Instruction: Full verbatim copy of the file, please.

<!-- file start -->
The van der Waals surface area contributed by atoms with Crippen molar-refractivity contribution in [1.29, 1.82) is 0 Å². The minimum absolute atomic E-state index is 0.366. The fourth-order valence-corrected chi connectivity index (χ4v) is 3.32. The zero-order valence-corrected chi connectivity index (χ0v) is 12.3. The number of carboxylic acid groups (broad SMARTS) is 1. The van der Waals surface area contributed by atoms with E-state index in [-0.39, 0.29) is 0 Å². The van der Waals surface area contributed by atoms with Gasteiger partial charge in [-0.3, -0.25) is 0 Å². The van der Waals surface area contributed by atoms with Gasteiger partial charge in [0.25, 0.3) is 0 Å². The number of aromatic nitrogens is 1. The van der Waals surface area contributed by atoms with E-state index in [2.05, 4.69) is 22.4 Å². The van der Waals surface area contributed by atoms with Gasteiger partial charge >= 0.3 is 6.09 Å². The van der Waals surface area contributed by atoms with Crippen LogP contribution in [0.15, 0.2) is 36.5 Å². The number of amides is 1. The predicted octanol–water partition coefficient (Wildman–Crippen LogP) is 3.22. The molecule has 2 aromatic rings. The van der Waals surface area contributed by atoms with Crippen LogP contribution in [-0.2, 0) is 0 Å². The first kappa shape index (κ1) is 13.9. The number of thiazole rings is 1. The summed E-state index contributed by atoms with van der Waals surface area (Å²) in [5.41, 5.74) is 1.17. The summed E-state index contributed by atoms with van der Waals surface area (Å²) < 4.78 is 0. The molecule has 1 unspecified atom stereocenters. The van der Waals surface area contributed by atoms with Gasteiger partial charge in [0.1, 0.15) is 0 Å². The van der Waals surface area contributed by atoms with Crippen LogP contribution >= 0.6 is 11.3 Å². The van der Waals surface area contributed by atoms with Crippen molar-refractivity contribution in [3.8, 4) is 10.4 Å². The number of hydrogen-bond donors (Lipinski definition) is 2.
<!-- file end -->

The van der Waals surface area contributed by atoms with Crippen molar-refractivity contribution in [1.29, 1.82) is 0 Å². The minimum absolute atomic E-state index is 0.366. The fourth-order valence-corrected chi connectivity index (χ4v) is 3.32. The zero-order valence-corrected chi connectivity index (χ0v) is 12.3. The number of carboxylic acid groups (broad SMARTS) is 1. The van der Waals surface area contributed by atoms with E-state index in [-0.39, 0.29) is 0 Å². The van der Waals surface area contributed by atoms with Gasteiger partial charge in [-0.3, -0.25) is 0 Å². The van der Waals surface area contributed by atoms with Gasteiger partial charge in [0.25, 0.3) is 0 Å². The number of aromatic nitrogens is 1. The van der Waals surface area contributed by atoms with E-state index in [2.05, 4.69) is 22.4 Å². The van der Waals surface area contributed by atoms with Gasteiger partial charge >= 0.3 is 6.09 Å². The van der Waals surface area contributed by atoms with Crippen LogP contribution in [0.15, 0.2) is 36.5 Å². The number of amides is 1. The predicted octanol–water partition coefficient (Wildman–Crippen LogP) is 3.22. The molecule has 2 aromatic rings. The van der Waals surface area contributed by atoms with Crippen LogP contribution in [-0.2, 0) is 0 Å². The first kappa shape index (κ1) is 13.9. The number of thiazole rings is 1. The summed E-state index contributed by atoms with van der Waals surface area (Å²) in [5.41, 5.74) is 1.17. The summed E-state index contributed by atoms with van der Waals surface area (Å²) < 4.78 is 0. The molecule has 1 unspecified atom stereocenters. The van der Waals surface area contributed by atoms with Gasteiger partial charge in [0.1, 0.15) is 0 Å². The van der Waals surface area contributed by atoms with Crippen LogP contribution >= 0.6 is 11.3 Å². The van der Waals surface area contributed by atoms with Crippen molar-refractivity contribution in [3.8, 4) is 10.4 Å². The number of hydrogen-bond donors (Lipinski definition) is 2.